After casting reports confirmed actor, Josh Brolin would appear in director, George Clooney's '50s-inspired dark comedy, Suburbicon, the filmmaker now reveals he cut Brolin out completely — and on an "awful note."
In an interview with Entertainment Weekly, Clooney admits that his former co-star, Brolin's scenes were the "funniest in the movie," but they just didn't work out.
"We shot a couple of scenes with Josh [playing] a baseball coach that are really, really funny," he said. "But after we did our first screening, the one thing that became really clear to me was that [the scenes] let the air out of the balloon, in terms of the tension in the film. I had to write him this awful note where I just said, 'You're not going to believe it, but these scenes really don't work anymore.'"
Clooney says that Brolin "felt bad," and thought maybe something went wrong, but the 56-year-old actor and director reassured him it was not personal.
"I said, 'I'm sending you the scenes, so you can see, they're actually the two funniest scenes in the movie,'" he said.
"I did a bunch of scenes in Thin Red Line and then got a call from Terry [Malick], saying, 'We're cutting out everything except the very last scene,'" he said. "I was like, 'Please cut me completely out of the movie! Don't leave me in one scene!' But, [on Suburbicon], it is one of those where we were just, like, 'There was no option.'"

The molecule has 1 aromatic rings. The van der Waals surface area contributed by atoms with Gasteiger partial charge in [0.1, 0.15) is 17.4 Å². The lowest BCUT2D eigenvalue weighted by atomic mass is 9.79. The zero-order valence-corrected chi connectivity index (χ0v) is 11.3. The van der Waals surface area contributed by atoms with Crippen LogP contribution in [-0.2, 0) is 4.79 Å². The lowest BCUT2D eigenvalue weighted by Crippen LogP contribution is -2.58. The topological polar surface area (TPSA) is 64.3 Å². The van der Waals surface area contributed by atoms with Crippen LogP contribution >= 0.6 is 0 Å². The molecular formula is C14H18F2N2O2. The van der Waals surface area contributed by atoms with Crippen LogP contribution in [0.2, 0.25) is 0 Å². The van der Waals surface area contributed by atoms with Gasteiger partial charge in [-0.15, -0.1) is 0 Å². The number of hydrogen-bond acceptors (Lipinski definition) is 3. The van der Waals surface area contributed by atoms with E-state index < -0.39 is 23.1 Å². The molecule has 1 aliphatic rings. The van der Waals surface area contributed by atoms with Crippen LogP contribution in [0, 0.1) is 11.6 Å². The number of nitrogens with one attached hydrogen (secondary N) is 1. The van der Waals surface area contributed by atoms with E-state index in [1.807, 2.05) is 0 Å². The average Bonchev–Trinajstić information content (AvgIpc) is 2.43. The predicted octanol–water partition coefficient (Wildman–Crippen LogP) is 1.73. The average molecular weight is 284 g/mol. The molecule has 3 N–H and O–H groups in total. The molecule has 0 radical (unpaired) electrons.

Clooney shares that Brolin was "so great in the film," but admits he never likes talking about those things publicly because it can be unfair to an actor. He adds the only thing he will disclose is that Brolin was "just absolutely great in the movie."
Directed Clooney with an original script penned by Joel and Ethan Coen, Suburbicon stars Matt Damon as Gardner Lodge, a man whose quiet, suburban life is turned upside down when he gets involved with the mob.
Living in a peaceful, idyllic suburban community with affordable homes and manicured lawns, Gardner finds it as the perfect place to raise a family. However, the tranquil surface masks a disturbing reality, as Gardner must navigate the town's dark underbelly of betrayal, deceit, and violence.
Treading territory between Coen Brothers classics like, Burn After Reading and A Serious Man, this is a tale of flawed people making bad choices.
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